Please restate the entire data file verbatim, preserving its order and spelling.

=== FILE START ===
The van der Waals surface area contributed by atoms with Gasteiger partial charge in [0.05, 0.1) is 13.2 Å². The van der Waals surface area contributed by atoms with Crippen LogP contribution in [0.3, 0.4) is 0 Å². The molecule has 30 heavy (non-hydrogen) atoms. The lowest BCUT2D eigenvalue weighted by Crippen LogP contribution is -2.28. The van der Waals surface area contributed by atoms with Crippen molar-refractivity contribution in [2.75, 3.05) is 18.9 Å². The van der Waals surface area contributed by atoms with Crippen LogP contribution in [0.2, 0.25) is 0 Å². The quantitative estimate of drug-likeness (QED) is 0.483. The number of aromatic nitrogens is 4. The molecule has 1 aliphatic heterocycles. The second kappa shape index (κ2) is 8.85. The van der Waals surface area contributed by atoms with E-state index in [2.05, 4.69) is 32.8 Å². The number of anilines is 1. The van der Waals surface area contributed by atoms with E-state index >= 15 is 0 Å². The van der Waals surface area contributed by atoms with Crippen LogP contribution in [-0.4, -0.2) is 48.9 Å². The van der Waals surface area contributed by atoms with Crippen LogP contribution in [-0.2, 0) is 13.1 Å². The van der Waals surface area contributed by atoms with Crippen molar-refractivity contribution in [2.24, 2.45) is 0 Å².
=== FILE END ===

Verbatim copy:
The van der Waals surface area contributed by atoms with Gasteiger partial charge in [0.05, 0.1) is 13.2 Å². The van der Waals surface area contributed by atoms with Crippen LogP contribution in [0.3, 0.4) is 0 Å². The molecule has 30 heavy (non-hydrogen) atoms. The lowest BCUT2D eigenvalue weighted by Crippen LogP contribution is -2.28. The van der Waals surface area contributed by atoms with Crippen molar-refractivity contribution in [2.75, 3.05) is 18.9 Å². The van der Waals surface area contributed by atoms with Crippen LogP contribution in [0.2, 0.25) is 0 Å². The quantitative estimate of drug-likeness (QED) is 0.483. The number of aromatic nitrogens is 4. The molecule has 1 aliphatic heterocycles. The second kappa shape index (κ2) is 8.85. The van der Waals surface area contributed by atoms with E-state index in [2.05, 4.69) is 32.8 Å². The number of anilines is 1. The van der Waals surface area contributed by atoms with E-state index >= 15 is 0 Å². The van der Waals surface area contributed by atoms with Crippen LogP contribution in [-0.4, -0.2) is 48.9 Å². The van der Waals surface area contributed by atoms with Crippen LogP contribution in [-0.2, 0) is 13.1 Å². The van der Waals surface area contributed by atoms with Crippen molar-refractivity contribution in [2.24, 2.45) is 0 Å².